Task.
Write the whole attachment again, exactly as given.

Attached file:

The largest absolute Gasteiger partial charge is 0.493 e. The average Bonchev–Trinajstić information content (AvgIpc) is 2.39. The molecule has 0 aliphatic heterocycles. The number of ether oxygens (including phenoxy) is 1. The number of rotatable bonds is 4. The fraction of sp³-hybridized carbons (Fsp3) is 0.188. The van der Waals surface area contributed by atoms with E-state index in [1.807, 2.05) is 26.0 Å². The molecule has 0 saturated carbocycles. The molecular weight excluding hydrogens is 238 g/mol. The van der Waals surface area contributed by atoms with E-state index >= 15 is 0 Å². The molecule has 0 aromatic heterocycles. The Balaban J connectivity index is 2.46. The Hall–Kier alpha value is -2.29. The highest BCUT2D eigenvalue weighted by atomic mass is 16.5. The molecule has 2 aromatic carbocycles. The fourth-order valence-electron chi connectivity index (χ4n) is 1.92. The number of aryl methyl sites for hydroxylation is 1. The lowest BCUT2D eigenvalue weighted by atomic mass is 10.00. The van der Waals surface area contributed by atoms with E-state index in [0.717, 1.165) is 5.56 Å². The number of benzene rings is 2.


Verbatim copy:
The largest absolute Gasteiger partial charge is 0.493 e. The average Bonchev–Trinajstić information content (AvgIpc) is 2.39. The molecule has 0 aliphatic heterocycles. The number of ether oxygens (including phenoxy) is 1. The number of rotatable bonds is 4. The fraction of sp³-hybridized carbons (Fsp3) is 0.188. The van der Waals surface area contributed by atoms with E-state index in [1.807, 2.05) is 26.0 Å². The molecule has 0 saturated carbocycles. The molecular weight excluding hydrogens is 238 g/mol. The van der Waals surface area contributed by atoms with E-state index >= 15 is 0 Å². The molecule has 0 aromatic heterocycles. The Balaban J connectivity index is 2.46. The Hall–Kier alpha value is -2.29. The highest BCUT2D eigenvalue weighted by atomic mass is 16.5. The molecule has 2 aromatic carbocycles. The fourth-order valence-electron chi connectivity index (χ4n) is 1.92. The number of aryl methyl sites for hydroxylation is 1. The lowest BCUT2D eigenvalue weighted by atomic mass is 10.00. The van der Waals surface area contributed by atoms with E-state index in [0.717, 1.165) is 5.56 Å². The number of benzene rings is 2.